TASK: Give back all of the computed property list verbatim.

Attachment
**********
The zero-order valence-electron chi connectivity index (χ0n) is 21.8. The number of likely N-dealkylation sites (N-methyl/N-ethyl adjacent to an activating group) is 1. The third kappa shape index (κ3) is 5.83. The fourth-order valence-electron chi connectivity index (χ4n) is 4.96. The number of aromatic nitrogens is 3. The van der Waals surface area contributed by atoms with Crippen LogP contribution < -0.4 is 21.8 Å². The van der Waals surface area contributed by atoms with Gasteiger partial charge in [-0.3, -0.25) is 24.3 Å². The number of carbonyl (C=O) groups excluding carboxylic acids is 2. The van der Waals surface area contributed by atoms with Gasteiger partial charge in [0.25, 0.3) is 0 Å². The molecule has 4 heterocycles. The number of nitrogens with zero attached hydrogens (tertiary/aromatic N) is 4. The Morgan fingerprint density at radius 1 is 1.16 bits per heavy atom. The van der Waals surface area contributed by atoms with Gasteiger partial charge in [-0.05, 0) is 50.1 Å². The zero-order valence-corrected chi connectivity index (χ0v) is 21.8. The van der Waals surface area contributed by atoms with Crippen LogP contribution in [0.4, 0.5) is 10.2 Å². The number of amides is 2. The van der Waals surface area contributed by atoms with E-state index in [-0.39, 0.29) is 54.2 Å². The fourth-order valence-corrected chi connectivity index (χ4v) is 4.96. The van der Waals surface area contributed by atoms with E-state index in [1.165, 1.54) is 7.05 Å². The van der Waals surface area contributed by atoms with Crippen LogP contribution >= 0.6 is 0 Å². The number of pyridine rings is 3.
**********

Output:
The zero-order valence-electron chi connectivity index (χ0n) is 21.8. The number of likely N-dealkylation sites (N-methyl/N-ethyl adjacent to an activating group) is 1. The third kappa shape index (κ3) is 5.83. The fourth-order valence-electron chi connectivity index (χ4n) is 4.96. The number of aromatic nitrogens is 3. The van der Waals surface area contributed by atoms with Crippen LogP contribution < -0.4 is 21.8 Å². The van der Waals surface area contributed by atoms with Gasteiger partial charge in [-0.3, -0.25) is 24.3 Å². The number of carbonyl (C=O) groups excluding carboxylic acids is 2. The van der Waals surface area contributed by atoms with Gasteiger partial charge in [0.25, 0.3) is 0 Å². The molecule has 4 heterocycles. The number of nitrogens with zero attached hydrogens (tertiary/aromatic N) is 4. The Morgan fingerprint density at radius 1 is 1.16 bits per heavy atom. The van der Waals surface area contributed by atoms with Gasteiger partial charge in [-0.05, 0) is 50.1 Å². The zero-order valence-corrected chi connectivity index (χ0v) is 21.8. The van der Waals surface area contributed by atoms with Crippen LogP contribution in [0.4, 0.5) is 10.2 Å². The number of amides is 2. The van der Waals surface area contributed by atoms with E-state index in [-0.39, 0.29) is 54.2 Å². The fourth-order valence-corrected chi connectivity index (χ4v) is 4.96. The van der Waals surface area contributed by atoms with E-state index in [1.165, 1.54) is 7.05 Å². The van der Waals surface area contributed by atoms with Crippen LogP contribution >= 0.6 is 0 Å². The number of pyridine rings is 3.